Jim (1914)

JIM (1914)

Reel Life, June 13, 1914, page 14


A Psychological drama of Marital Forgiveness, in Two Parts by the American Players.

June 15, 1914


Richard Dameron, the poet

Ed Coxen

James Brandon

George Field

Beatrice, his wife

Winifred Greenwood

William Bent, publisher

John Steppling

The Man Servant

William Bertram

Richard Dameron was wont to idealize marriage.  He anchord his faith to a few emotions which he conceived to be at the roots of life.  To him the solution seemed pathetically simple, believing as he did in the gospel of loving kindness, of patience and himility.  That summer, in his forest fastness, he wrote the poetic drama, "Jim".

When he had finished, he was convinced that this story of the heart struggle between a man and a women, of intrigue, revenge, jealousy, shame -- with love still trying to keep its head above the mire -- was no mere fiction of his imagination.  There was a real "Jim" somewhere, he felt, and a "Beatrice" in flesh and blood.  More, they needed him.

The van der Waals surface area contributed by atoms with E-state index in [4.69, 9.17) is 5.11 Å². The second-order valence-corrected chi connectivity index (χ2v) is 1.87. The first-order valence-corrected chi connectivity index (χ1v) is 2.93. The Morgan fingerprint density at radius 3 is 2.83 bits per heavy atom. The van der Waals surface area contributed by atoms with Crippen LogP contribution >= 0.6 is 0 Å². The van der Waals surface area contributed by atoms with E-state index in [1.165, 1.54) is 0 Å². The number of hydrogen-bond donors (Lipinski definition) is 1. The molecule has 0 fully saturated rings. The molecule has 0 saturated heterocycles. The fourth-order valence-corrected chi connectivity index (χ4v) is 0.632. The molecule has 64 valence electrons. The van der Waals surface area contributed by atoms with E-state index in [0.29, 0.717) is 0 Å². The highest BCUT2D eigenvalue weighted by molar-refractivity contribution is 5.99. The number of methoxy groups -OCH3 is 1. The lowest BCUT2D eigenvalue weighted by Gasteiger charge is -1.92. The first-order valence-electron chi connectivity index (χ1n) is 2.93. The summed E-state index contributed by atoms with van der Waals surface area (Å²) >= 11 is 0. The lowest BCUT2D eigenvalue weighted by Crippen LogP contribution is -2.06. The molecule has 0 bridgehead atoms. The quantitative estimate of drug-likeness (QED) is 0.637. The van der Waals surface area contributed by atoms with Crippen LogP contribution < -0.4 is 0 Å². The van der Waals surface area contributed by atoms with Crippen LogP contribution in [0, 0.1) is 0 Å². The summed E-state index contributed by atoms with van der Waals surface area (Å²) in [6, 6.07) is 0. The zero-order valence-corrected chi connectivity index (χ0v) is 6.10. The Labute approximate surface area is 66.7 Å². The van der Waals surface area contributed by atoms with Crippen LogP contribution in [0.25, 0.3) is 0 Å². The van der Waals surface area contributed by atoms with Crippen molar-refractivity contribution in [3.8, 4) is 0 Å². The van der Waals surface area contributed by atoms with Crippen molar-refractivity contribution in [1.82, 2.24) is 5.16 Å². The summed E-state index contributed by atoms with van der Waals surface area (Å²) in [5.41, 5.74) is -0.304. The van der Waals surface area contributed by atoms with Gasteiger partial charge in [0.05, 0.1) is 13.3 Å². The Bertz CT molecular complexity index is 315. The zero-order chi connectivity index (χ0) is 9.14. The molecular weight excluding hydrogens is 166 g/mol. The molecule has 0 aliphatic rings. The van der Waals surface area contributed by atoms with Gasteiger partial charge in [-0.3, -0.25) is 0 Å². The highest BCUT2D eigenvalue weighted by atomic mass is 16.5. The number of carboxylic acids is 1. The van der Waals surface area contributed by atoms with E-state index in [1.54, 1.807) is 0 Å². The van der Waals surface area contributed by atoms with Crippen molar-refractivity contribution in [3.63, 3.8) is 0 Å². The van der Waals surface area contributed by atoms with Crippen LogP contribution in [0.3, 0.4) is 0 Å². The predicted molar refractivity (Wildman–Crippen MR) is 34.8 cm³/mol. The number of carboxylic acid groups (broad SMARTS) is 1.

A stranger named Brandon found his way to the poet's cabin, seeking peach and consoling companionship, and Dameron's intuitions were strengthened.  A woman wandering in the ravine -- some summer visitor -- he recognized as the wife whose loss was driving brandon into chronic melancholia.

Later he saw them drawing together, little by little, in spirit.  At last, with consummate tact, he brought husband and wife face to face.

with Ed Coxen, George Field, and Winifred Greenwood.  Directed by Tom Ricketts.  American/Mutual.

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Public Domain Mark
This work (Jim (1914), by American), identified by Bruce Calvert, is free of known copyright restrictions.



Last Modified August 27, 2009.